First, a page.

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The Strategic Impact of Resource Flexibility in Business Groups

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Author Info

  • Giacinta Cestone

    ()
    (Institut d'Analisi Economica (CSIC), CSEF-Universita` di Salerno, CEPR)

  • Chiara Fumagalli

    ()
    (Universita` Bocconi)

Abstract

We show that in business groups with efficient internal capital markets, resources may be channelled to either more- or less-profitable units. Depending on the amount of internal resources, a group may exit a market in response to increased competition, or channel funds to the subsidiary operating in that market. This has important implications for the strategic impact of group membership. Affiliation to a monopolistic subsidiary can make a cash-rich (poor) firm more (less) vulnerable to entry deterrence. Also, resource flexibility within a group makes subsidiaries' reaction functions flatter, thus discouraging rivals' strategic commitments when entry is accommodated.

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Bibliographic Info

Article provided by The RAND Corporation in its journal RAND Journal of Economics.

Volume (Year): 36 (2005)
Issue (Month): 1 (Spring)
Pages: 193-214

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Handle: RePEc:rje:randje:v:36:y:2005:1:p:193-214

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Related research

Keywords: Capital Budgeting; Investment Policy; cost of capital Financing Policy; Capital and Ownership Structure; financial ratios; value of firm Transactional Relationships; Contracts and Reputation; Networks Firm Organization and Market Structure: Markets vs. Hierarchies; Vertical Integration; Conglomerates Capital; Firm; Firms; Subsidiary;

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Cited by:
  1. Berg, Aron & Norbäck, Pehr-Johan & Persson, Lars, 2012. "International Mergers with Financially Constrained Owners," Working Paper Series 927, Research Institute of Industrial Economics.
  2. Christa Hainz, 2007. "Business Groups in Emerging Markets: Financial Control and Sequential Investments," Journal of Institutional and Theoretical Economics (JITE), Mohr Siebeck, Tübingen, vol. 163(2), pages 336-355, June.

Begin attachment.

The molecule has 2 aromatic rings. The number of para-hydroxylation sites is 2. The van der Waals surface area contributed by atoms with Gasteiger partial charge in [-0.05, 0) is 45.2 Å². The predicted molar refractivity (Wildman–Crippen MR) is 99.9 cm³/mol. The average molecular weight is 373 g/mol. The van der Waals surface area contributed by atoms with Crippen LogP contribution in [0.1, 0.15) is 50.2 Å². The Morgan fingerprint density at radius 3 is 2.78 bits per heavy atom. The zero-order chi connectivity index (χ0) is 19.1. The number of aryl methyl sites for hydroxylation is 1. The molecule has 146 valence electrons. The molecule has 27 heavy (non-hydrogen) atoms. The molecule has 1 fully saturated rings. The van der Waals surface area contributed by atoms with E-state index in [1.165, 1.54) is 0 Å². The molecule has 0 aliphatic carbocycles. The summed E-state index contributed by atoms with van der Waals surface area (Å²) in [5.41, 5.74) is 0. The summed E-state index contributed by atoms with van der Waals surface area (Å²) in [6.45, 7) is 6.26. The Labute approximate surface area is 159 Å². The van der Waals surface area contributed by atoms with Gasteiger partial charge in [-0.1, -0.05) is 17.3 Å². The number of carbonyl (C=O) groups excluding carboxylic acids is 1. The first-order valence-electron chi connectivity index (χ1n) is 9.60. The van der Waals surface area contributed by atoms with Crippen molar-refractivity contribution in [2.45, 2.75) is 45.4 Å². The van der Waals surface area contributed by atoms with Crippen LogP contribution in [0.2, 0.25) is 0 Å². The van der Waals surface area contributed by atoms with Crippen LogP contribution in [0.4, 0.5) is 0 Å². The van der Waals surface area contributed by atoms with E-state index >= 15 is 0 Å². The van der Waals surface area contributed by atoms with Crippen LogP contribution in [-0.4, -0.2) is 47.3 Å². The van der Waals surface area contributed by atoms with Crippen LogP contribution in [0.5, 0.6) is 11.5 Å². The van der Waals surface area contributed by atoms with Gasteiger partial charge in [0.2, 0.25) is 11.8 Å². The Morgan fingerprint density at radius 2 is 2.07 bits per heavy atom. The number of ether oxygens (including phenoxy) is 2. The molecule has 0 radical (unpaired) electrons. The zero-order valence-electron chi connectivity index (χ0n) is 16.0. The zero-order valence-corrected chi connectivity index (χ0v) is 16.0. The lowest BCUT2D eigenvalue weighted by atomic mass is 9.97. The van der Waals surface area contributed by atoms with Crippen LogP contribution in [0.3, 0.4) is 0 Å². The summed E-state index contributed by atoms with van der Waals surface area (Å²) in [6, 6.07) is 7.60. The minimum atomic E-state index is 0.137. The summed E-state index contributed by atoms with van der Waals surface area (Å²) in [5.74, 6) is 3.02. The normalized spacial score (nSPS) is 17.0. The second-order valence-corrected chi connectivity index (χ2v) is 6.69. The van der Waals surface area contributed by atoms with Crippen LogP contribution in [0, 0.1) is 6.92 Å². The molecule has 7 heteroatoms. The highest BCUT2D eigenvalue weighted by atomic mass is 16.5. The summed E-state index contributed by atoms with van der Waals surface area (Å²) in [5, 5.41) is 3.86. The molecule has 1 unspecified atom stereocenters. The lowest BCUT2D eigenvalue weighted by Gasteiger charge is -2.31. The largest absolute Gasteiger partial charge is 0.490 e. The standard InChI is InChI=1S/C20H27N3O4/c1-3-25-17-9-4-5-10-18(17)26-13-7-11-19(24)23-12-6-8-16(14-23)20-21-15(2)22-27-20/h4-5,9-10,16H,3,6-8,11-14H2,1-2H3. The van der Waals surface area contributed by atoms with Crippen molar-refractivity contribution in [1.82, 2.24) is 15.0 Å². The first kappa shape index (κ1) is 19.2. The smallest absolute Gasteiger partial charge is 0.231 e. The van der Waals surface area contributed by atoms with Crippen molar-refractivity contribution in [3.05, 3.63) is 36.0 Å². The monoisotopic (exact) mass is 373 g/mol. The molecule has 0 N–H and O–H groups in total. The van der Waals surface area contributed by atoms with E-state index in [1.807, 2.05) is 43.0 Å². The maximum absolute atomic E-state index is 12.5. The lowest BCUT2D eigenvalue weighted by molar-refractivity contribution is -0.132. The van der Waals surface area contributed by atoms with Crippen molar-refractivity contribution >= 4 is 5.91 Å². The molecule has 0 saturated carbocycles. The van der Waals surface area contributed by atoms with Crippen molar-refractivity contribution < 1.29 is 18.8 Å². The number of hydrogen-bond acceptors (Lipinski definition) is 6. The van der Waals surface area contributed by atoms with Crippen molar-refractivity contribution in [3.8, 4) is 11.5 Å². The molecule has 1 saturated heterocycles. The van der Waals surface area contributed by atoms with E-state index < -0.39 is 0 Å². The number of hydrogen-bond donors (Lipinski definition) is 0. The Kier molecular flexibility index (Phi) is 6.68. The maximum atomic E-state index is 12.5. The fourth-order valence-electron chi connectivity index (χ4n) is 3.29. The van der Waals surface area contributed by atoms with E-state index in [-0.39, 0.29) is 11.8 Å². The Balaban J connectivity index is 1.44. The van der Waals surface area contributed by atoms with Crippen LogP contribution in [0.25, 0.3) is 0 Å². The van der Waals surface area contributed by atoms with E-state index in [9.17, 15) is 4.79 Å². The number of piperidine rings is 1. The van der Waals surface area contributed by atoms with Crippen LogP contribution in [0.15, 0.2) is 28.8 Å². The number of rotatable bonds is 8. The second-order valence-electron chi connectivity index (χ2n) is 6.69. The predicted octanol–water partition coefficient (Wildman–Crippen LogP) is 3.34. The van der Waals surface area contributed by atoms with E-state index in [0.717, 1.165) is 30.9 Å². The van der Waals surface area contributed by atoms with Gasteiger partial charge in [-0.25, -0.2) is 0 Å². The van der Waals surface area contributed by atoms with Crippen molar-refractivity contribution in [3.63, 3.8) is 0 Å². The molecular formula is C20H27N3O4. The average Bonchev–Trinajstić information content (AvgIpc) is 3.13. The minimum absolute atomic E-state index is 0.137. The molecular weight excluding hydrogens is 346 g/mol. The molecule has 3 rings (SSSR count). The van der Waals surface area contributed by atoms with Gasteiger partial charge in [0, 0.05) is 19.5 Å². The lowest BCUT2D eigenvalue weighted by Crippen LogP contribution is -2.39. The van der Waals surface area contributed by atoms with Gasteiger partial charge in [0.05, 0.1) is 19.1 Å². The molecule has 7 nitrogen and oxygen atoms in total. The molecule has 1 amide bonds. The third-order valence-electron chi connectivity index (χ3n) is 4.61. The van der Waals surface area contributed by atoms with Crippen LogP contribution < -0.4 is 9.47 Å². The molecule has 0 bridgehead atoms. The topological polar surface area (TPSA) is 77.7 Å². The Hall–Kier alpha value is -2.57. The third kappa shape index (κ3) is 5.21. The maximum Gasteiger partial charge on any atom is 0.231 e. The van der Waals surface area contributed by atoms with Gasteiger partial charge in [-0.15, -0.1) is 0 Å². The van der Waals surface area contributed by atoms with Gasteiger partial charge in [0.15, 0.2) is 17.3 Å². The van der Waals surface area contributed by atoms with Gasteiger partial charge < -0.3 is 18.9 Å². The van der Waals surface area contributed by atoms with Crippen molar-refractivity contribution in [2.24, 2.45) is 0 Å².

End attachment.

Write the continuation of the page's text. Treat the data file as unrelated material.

3. Xavier, Wlamir Gonçalves & Bandeira-de-Mello, Rodrigo & Marcon, Rosilene, 2014. "Institutional environment and Business Groups' resilience in Brazil," Journal of Business Research, Elsevier, vol. 67(5), pages 900-907.
  4. Xavier Boutin & Giacinta Cestone & Chiara Fumagalli & Giovanni Pica & Nicolas Serrano-Velarde, 2011. "The Deep-Pocket Effect of Internal Capital Markets," Working Papers 403, IGIER (Innocenzo Gasparini Institute for Economic Research), Bocconi University.
  5. Flaxio Toxvaerd, 2005. "Mergers, Diversification and Financial Intermediation," Money Macro and Finance (MMF) Research Group Conference 2005 43, Money Macro and Finance Research Group.
  6. Curtiss, Jarmila, 2012. "Determinants of Financial Capital Use: Review of theories and implications for rural businesses," Factor Markets Working Papers 123, Centre for European Policy Studies.
  7. Christa Hainz, 2006. "Business Groups in Emerging Markets-Financial Control & Sequential Investment," William Davidson Institute Working Papers Series wp830, William Davidson Institute at the University of Michigan.
  8. Tarun Khanna & Yishay Yafeh, 2007. "Business Groups in Emerging Markets: Paragons or Parasites?," Journal of Economic Literature, American Economic Association, vol. 45(2), pages 331-372, June.
  9. Löffler, Clemens & Pfeiffer, Thomas, 2013. "Centralized versus Decentralized External Financing, Winner Picking and Corporate Socialism," Annual Conference 2013 (Duesseldorf): Competition Policy and Regulation in a Global Economic Order 79902, Verein für Socialpolitik / German Economic Association.
  10. Giacomo Rodano & Emanuele Tarantino & Nicolas Serrano-Velarde, 2012. "Bankruptcy Law and the Cost of Banking Finance," Working Papers 1218, Oxford University Centre for Business Taxation.

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